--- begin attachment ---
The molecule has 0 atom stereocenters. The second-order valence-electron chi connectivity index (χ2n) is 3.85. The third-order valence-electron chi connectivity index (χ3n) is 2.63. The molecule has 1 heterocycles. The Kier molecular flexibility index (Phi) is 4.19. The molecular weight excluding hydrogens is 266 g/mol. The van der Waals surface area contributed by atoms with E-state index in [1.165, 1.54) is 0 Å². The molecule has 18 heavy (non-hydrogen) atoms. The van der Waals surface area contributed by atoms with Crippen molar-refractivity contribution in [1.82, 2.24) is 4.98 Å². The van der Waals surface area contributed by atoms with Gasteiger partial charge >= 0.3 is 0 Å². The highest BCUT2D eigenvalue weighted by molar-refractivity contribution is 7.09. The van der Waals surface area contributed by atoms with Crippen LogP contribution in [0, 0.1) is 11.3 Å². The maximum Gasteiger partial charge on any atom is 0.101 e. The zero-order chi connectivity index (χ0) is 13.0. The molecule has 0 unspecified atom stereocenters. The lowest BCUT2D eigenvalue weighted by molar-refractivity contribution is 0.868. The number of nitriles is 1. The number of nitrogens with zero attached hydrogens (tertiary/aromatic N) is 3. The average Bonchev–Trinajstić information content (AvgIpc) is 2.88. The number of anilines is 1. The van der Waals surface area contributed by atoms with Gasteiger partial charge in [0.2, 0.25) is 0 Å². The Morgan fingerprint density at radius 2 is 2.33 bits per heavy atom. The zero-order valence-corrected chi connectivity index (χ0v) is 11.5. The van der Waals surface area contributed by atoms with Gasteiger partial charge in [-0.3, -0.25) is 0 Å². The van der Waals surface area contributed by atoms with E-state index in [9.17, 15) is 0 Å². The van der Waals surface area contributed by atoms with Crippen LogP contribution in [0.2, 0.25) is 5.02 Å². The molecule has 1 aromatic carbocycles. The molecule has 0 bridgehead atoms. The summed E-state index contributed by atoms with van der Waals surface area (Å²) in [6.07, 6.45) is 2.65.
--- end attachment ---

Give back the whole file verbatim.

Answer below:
The molecule has 0 atom stereocenters. The second-order valence-electron chi connectivity index (χ2n) is 3.85. The third-order valence-electron chi connectivity index (χ3n) is 2.63. The molecule has 1 heterocycles. The Kier molecular flexibility index (Phi) is 4.19. The molecular weight excluding hydrogens is 266 g/mol. The van der Waals surface area contributed by atoms with E-state index in [1.165, 1.54) is 0 Å². The molecule has 18 heavy (non-hydrogen) atoms. The van der Waals surface area contributed by atoms with Crippen molar-refractivity contribution in [1.82, 2.24) is 4.98 Å². The van der Waals surface area contributed by atoms with Gasteiger partial charge >= 0.3 is 0 Å². The highest BCUT2D eigenvalue weighted by molar-refractivity contribution is 7.09. The van der Waals surface area contributed by atoms with Crippen LogP contribution in [0, 0.1) is 11.3 Å². The maximum Gasteiger partial charge on any atom is 0.101 e. The zero-order chi connectivity index (χ0) is 13.0. The molecule has 0 unspecified atom stereocenters. The lowest BCUT2D eigenvalue weighted by molar-refractivity contribution is 0.868. The number of nitriles is 1. The number of nitrogens with zero attached hydrogens (tertiary/aromatic N) is 3. The average Bonchev–Trinajstić information content (AvgIpc) is 2.88. The number of anilines is 1. The van der Waals surface area contributed by atoms with Gasteiger partial charge in [0.2, 0.25) is 0 Å². The Morgan fingerprint density at radius 2 is 2.33 bits per heavy atom. The zero-order valence-corrected chi connectivity index (χ0v) is 11.5. The van der Waals surface area contributed by atoms with Gasteiger partial charge in [-0.3, -0.25) is 0 Å². The van der Waals surface area contributed by atoms with E-state index in [9.17, 15) is 0 Å². The van der Waals surface area contributed by atoms with Crippen LogP contribution in [0.2, 0.25) is 5.02 Å². The molecule has 1 aromatic carbocycles. The molecule has 0 bridgehead atoms. The summed E-state index contributed by atoms with van der Waals surface area (Å²) in [6.07, 6.45) is 2.65.